Who’s ready to read the 73,000 pages of tax codes?!! Anyone? Anyone? Bueller? Yeah, we didn’t think so. The tax codes are absurdly long and we know for certain that you’re not going to spend your time combing through each page to see if your tax deduction is listed there. We can tell you it isn’t because the tax codes are more of guidelines than a long enumerate list. Here at PayTech we understand small business tax deductions can be confusing, therefore, we’ve compiled a list for you.
We must warn you though that it is important to keep accurate records as not every item listed below is deductible all of the time. For example, a business dinner with friends who are prospective clients can qualify for a 50% deduction if a substantial business conversation takes place, while a casual dinner with current clients may not be if no business conversation takes place. The key is to work with your CPA to get your ducks in a row. When you go on a trip, write down the destination, mileage, and persons with whom you are meeting. If you purchase new equipment, document the reason. This will help reduce your chance of audits while maximizing your deductions.
List of Possible Deductions for Taxes
Deductions Applicable to Most Businesses
The following is a list of possible deductions of which most small businesses can take advantage.
- Accounting fees
- Auto expenses – including rentals, if used for work purposes
- Business travel – important to keep good receipts
- Charitable deductions made for a business purpose
- Cleaning/janitorial services – This can include your home office. Let’s say your home office takes up 25% of the square footage of your home; you can deduct 25% of the home cleaning fee as a business expense.
- Computers and tech supplies
- Continuing education for yourself to maintain licensing and improve your skills.
- Credit card convenience fees
- Dining during business travel – 50% deductible.
- Dining catered in – IRS allows businesses to fully deduct occasional small snacks and meals that are purchased for the benefit of employees. Doughnuts and coffee purchased for an office meeting are a perfect example. Lunches and dinners brought in to facilitate working through lunch or working late also count.
- Freight or shipping costs
- Furniture or fixtures – For in home offices, the pieces must reside in the office at all times.
- Gifts for customers ($25 deduction limit for each)
- Health insurance
- Home office – must not be used for anything other than business. Home offices often spark a warning flag to the auditing department, so be sure to keep clear records pertaining to home office expenses.
- Internet hosting and services – part or all of the cost depending on who uses it.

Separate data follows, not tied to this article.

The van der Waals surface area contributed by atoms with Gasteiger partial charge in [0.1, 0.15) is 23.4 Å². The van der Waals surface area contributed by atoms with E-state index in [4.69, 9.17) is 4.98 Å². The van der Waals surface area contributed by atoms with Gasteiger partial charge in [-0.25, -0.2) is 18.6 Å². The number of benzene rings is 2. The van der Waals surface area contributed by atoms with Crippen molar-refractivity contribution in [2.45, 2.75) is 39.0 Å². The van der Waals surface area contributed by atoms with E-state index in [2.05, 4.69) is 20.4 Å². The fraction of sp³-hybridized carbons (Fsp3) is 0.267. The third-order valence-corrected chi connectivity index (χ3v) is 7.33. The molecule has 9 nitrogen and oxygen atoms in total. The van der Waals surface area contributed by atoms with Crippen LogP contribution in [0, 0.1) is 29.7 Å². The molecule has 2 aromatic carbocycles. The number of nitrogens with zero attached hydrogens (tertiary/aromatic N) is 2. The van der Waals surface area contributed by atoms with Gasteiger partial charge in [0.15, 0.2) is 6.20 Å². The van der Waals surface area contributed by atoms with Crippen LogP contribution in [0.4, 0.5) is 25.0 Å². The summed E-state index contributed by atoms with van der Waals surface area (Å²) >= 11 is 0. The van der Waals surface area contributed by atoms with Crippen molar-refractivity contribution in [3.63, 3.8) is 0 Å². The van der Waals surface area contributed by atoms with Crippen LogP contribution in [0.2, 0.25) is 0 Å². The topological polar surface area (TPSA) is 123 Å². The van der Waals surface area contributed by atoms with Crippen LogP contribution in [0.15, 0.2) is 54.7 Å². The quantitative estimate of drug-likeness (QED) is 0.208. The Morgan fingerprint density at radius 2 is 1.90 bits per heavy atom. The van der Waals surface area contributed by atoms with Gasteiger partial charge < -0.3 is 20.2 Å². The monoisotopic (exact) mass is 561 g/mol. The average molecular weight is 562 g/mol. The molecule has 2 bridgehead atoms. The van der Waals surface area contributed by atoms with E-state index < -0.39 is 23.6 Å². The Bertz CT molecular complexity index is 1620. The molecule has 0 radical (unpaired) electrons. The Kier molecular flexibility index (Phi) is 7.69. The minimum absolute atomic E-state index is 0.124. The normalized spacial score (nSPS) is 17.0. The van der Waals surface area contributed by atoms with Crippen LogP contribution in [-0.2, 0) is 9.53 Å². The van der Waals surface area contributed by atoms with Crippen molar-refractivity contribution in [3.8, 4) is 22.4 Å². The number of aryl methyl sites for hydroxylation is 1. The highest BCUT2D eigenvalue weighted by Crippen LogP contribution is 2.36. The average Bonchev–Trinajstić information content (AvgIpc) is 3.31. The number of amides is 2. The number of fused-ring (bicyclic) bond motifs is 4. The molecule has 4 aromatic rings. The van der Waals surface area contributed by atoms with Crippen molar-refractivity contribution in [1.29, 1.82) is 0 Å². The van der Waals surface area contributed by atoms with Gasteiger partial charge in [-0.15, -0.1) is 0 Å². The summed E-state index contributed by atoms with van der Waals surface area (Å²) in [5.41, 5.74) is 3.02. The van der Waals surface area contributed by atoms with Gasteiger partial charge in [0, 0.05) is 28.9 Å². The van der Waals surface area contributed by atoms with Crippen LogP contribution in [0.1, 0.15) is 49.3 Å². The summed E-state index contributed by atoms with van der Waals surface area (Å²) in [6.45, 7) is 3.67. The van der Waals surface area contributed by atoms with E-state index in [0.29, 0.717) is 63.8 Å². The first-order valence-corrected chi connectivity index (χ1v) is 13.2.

- Investment advice and fees
- Legal fees
- License fees
- Losses due to theft
- Newspapers and magazines
- Office supplies and expenses
- Parking and tolls
- Safe-deposit box
- Software and online services
- Storage rental
- Website design
Small Business Tax Deductions that are Expanding
The following is a list of tax deductions that many businesses take advantage of as their business continues to grow.
- Board meetings: EX. food, off-site location rentals
- Consulting fees
- Conventions and trade shows
- Entertainment for customers and clients – 50% deductible
- Equipment repairs
- Exhibits for publicity – For example, freelancers showcasing their work might put on or participate in an exhibit, gallery showing, or similar event.
- Franchise fees – as a franchisor or franchisee. Or the costs associated with exploring the option of franchising.
- Management fees
- Mortgage interest on business property
- Prizes for contests
- Real estate-related expenses
- Rebates on sales
- Research and development
Deductions Applicable for Businesses with Employees
These tax deductions are generally applicable for small businesses that have employees.
- Commissions to outside parties
- Education and training for employees
- Employee wages
- Family members’ wages
- Group insurance (if qualifying)
- Medical expenses (with plan)
- Payroll taxes for employees, including Social Security, Medicare taxes and unemployment taxes
- Pension plans
- Retirement plans
- Workers’ compensation insurance
Deductions You Should Ask Your Accountant About
These tax deductions can get a little tricky and tend to have varying rules for qualification. We recommend asking your tax professional about these deductions to see of which you can take advantage.
- Bad debts that you cannot collect
- Banking fees
- Building repairs and maintenance – harder to deduct for a home office unless the repairs happen directly in the office space itself.
- Business association membership dues – must be specific to your industry
- Collection Expenses
- Costs of goods sold
- Discounts to customers – Can be a tricky one, co-work with a CPA to qualify.
Work Opportunity Credit
This tax credit, which can range from $2,400 to $9,600, is available for each person hired from certain target groups that historically have faced barriers to employment. They include military veterans who meet certain unemployment, disability or financial aid criteria, ex-felons, certain people living in federally designated Rural Renewal Counties or Empowerment Zones, and people who have been receiving various forms of federal financial assistance.
In order to take full advantage of every tax credit and deduction available, you’ll want to work with our expert team at PayTech. Your personal tax professional will look over your accounts and help you maximize all possible deductions. He or she will also personally handle your account through the year to ensure your I’s are dotted and T’s crossed for tax season 2018. Call us or visit us online today.